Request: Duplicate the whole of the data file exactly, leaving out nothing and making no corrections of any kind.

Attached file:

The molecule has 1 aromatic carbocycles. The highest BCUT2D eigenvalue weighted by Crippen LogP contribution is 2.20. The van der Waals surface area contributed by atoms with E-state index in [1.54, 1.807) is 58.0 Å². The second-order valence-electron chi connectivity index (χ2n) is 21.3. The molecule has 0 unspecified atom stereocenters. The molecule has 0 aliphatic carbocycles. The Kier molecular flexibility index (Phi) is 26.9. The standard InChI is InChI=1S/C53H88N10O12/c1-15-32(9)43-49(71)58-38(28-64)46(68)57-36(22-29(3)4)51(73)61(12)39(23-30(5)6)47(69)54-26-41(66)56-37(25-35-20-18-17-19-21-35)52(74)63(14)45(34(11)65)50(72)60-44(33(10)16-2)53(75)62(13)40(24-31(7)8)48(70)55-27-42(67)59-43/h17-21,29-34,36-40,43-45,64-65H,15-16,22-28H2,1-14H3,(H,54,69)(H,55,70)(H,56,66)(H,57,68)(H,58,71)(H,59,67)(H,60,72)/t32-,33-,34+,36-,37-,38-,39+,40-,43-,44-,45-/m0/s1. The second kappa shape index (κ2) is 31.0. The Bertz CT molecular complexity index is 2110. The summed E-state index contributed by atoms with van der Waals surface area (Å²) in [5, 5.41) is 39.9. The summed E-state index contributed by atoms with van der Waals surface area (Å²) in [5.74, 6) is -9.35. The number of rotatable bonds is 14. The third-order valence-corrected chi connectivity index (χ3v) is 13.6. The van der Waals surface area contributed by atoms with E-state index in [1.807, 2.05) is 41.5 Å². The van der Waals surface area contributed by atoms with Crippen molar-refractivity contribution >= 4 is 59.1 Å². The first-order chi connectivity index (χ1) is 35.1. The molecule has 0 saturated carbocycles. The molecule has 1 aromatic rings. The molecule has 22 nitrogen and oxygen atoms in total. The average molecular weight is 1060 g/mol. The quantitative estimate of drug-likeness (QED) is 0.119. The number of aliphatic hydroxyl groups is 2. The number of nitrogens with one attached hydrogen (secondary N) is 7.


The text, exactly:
The molecule has 1 aromatic carbocycles. The highest BCUT2D eigenvalue weighted by Crippen LogP contribution is 2.20. The van der Waals surface area contributed by atoms with E-state index in [1.54, 1.807) is 58.0 Å². The second-order valence-electron chi connectivity index (χ2n) is 21.3. The molecule has 0 unspecified atom stereocenters. The molecule has 0 aliphatic carbocycles. The Kier molecular flexibility index (Phi) is 26.9. The standard InChI is InChI=1S/C53H88N10O12/c1-15-32(9)43-49(71)58-38(28-64)46(68)57-36(22-29(3)4)51(73)61(12)39(23-30(5)6)47(69)54-26-41(66)56-37(25-35-20-18-17-19-21-35)52(74)63(14)45(34(11)65)50(72)60-44(33(10)16-2)53(75)62(13)40(24-31(7)8)48(70)55-27-42(67)59-43/h17-21,29-34,36-40,43-45,64-65H,15-16,22-28H2,1-14H3,(H,54,69)(H,55,70)(H,56,66)(H,57,68)(H,58,71)(H,59,67)(H,60,72)/t32-,33-,34+,36-,37-,38-,39+,40-,43-,44-,45-/m0/s1. The second kappa shape index (κ2) is 31.0. The Bertz CT molecular complexity index is 2110. The summed E-state index contributed by atoms with van der Waals surface area (Å²) in [5, 5.41) is 39.9. The summed E-state index contributed by atoms with van der Waals surface area (Å²) in [5.74, 6) is -9.35. The number of rotatable bonds is 14. The third-order valence-corrected chi connectivity index (χ3v) is 13.6. The van der Waals surface area contributed by atoms with E-state index in [1.807, 2.05) is 41.5 Å². The van der Waals surface area contributed by atoms with Crippen molar-refractivity contribution >= 4 is 59.1 Å². The first-order chi connectivity index (χ1) is 35.1. The molecule has 0 saturated carbocycles. The molecule has 1 aromatic rings. The molecule has 22 nitrogen and oxygen atoms in total. The average molecular weight is 1060 g/mol. The quantitative estimate of drug-likeness (QED) is 0.119. The number of aliphatic hydroxyl groups is 2. The number of nitrogens with one attached hydrogen (secondary N) is 7.